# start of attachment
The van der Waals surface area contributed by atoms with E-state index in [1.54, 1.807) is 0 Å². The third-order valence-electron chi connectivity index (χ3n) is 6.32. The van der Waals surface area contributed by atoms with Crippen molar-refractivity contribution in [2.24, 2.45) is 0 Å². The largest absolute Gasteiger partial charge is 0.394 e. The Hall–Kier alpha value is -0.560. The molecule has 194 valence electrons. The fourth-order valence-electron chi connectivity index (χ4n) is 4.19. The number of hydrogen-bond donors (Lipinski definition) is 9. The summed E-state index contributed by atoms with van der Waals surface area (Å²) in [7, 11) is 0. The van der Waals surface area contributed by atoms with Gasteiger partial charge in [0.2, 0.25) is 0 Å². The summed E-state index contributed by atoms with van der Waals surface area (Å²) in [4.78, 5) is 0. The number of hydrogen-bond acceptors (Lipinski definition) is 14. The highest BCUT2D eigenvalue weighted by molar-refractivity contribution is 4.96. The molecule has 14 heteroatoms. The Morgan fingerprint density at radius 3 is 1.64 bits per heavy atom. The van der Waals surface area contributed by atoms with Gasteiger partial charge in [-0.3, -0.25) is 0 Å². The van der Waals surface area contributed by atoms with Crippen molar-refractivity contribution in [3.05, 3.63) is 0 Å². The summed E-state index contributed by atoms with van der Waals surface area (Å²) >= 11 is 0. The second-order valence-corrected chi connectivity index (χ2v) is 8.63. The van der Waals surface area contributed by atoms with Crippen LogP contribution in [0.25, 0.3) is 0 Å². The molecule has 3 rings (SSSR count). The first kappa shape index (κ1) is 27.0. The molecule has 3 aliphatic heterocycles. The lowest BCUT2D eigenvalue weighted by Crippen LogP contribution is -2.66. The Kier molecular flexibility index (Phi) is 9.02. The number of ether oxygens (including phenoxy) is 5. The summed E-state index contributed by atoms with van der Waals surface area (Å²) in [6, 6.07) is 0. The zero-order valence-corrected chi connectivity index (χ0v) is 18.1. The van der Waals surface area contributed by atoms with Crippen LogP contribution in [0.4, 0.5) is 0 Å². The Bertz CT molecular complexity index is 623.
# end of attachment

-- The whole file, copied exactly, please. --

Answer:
The van der Waals surface area contributed by atoms with E-state index in [1.54, 1.807) is 0 Å². The third-order valence-electron chi connectivity index (χ3n) is 6.32. The van der Waals surface area contributed by atoms with Crippen molar-refractivity contribution in [2.24, 2.45) is 0 Å². The largest absolute Gasteiger partial charge is 0.394 e. The Hall–Kier alpha value is -0.560. The molecule has 194 valence electrons. The fourth-order valence-electron chi connectivity index (χ4n) is 4.19. The number of hydrogen-bond donors (Lipinski definition) is 9. The summed E-state index contributed by atoms with van der Waals surface area (Å²) in [7, 11) is 0. The van der Waals surface area contributed by atoms with Gasteiger partial charge in [0.2, 0.25) is 0 Å². The summed E-state index contributed by atoms with van der Waals surface area (Å²) in [4.78, 5) is 0. The number of hydrogen-bond acceptors (Lipinski definition) is 14. The highest BCUT2D eigenvalue weighted by molar-refractivity contribution is 4.96. The molecule has 14 heteroatoms. The Morgan fingerprint density at radius 3 is 1.64 bits per heavy atom. The van der Waals surface area contributed by atoms with Gasteiger partial charge in [-0.3, -0.25) is 0 Å². The van der Waals surface area contributed by atoms with Crippen molar-refractivity contribution in [3.05, 3.63) is 0 Å². The summed E-state index contributed by atoms with van der Waals surface area (Å²) >= 11 is 0. The second-order valence-corrected chi connectivity index (χ2v) is 8.63. The van der Waals surface area contributed by atoms with Crippen LogP contribution in [0.25, 0.3) is 0 Å². The molecule has 3 rings (SSSR count). The first kappa shape index (κ1) is 27.0. The molecule has 3 aliphatic heterocycles. The lowest BCUT2D eigenvalue weighted by Crippen LogP contribution is -2.66. The Kier molecular flexibility index (Phi) is 9.02. The number of ether oxygens (including phenoxy) is 5. The summed E-state index contributed by atoms with van der Waals surface area (Å²) in [6, 6.07) is 0. The zero-order valence-corrected chi connectivity index (χ0v) is 18.1. The van der Waals surface area contributed by atoms with Crippen LogP contribution in [0.4, 0.5) is 0 Å². The Bertz CT molecular complexity index is 623.